Former lawmaker talks holding elected leaders accountable
Accountability has become kind of a buzz word in politics as elected officials look to hold others accountable. But how far does that extend to those politicians themselves?
State Sen. Wendy Rogers, for example, was censured by her colleagues for making threatening and violent comments, although her association with a Holocaust-denying white nationalist was not part of the official censure read on the Senate floor. And even after the bipartisan vote to censure, Rogers was able to use it as a fundraising tool.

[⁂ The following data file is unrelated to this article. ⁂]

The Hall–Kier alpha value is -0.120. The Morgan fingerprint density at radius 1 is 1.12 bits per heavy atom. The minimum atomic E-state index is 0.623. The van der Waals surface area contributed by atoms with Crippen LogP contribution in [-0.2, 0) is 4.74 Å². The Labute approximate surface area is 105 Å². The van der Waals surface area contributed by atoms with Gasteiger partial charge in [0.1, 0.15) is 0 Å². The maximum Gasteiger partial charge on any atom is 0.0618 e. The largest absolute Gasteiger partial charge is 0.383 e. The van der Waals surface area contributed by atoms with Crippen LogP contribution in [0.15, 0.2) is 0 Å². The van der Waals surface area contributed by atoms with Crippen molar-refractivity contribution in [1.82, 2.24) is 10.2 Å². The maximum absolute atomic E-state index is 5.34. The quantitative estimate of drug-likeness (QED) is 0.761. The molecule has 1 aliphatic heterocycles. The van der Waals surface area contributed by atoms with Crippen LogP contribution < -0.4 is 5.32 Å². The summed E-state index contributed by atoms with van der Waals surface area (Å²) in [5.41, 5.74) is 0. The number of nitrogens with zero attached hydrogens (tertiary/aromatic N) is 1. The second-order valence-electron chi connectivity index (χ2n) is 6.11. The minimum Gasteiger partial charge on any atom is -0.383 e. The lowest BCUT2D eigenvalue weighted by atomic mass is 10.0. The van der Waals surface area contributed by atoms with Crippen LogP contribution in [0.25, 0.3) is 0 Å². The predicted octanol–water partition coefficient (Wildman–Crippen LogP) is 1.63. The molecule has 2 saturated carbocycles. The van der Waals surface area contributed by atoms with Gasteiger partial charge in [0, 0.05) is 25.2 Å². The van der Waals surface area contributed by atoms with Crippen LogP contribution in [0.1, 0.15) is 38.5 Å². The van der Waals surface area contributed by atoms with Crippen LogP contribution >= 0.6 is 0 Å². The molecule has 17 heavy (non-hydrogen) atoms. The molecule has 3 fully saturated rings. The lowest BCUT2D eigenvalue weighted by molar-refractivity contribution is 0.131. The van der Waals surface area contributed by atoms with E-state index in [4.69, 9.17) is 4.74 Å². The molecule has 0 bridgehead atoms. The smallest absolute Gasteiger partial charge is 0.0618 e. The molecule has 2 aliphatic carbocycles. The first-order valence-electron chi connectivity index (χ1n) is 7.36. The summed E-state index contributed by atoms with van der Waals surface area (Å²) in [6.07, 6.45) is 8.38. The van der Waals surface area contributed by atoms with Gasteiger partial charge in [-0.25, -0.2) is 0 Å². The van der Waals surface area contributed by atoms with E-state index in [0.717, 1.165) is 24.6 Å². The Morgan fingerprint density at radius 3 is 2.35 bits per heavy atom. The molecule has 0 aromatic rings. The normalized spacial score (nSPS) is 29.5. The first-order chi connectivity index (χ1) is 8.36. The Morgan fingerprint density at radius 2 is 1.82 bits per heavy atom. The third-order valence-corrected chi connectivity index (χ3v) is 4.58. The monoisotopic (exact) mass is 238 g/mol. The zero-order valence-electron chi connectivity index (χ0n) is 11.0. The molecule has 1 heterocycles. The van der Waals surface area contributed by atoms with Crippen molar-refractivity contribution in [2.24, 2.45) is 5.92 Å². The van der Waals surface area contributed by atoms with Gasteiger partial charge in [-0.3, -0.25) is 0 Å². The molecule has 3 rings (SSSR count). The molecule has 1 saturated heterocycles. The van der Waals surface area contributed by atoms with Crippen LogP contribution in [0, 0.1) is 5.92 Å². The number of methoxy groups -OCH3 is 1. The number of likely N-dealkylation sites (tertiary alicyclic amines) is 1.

Another example: Former Maricopa County Attorney Allister Adel had rebuffed calls for her to step down amid division chiefs questioning her ability to lead the office, as well as her sobriety. That changed this week, as she resigned.
So how can voters hold their elected leaders accountable?
To find out, The Show spoke with former state lawmaker Ethan Orr; he’s now associate director for agriculture, natural resources and economic development for the University of Arizona.
EDITOR'S NOTE: The conversation took place before Adel announced her resignation.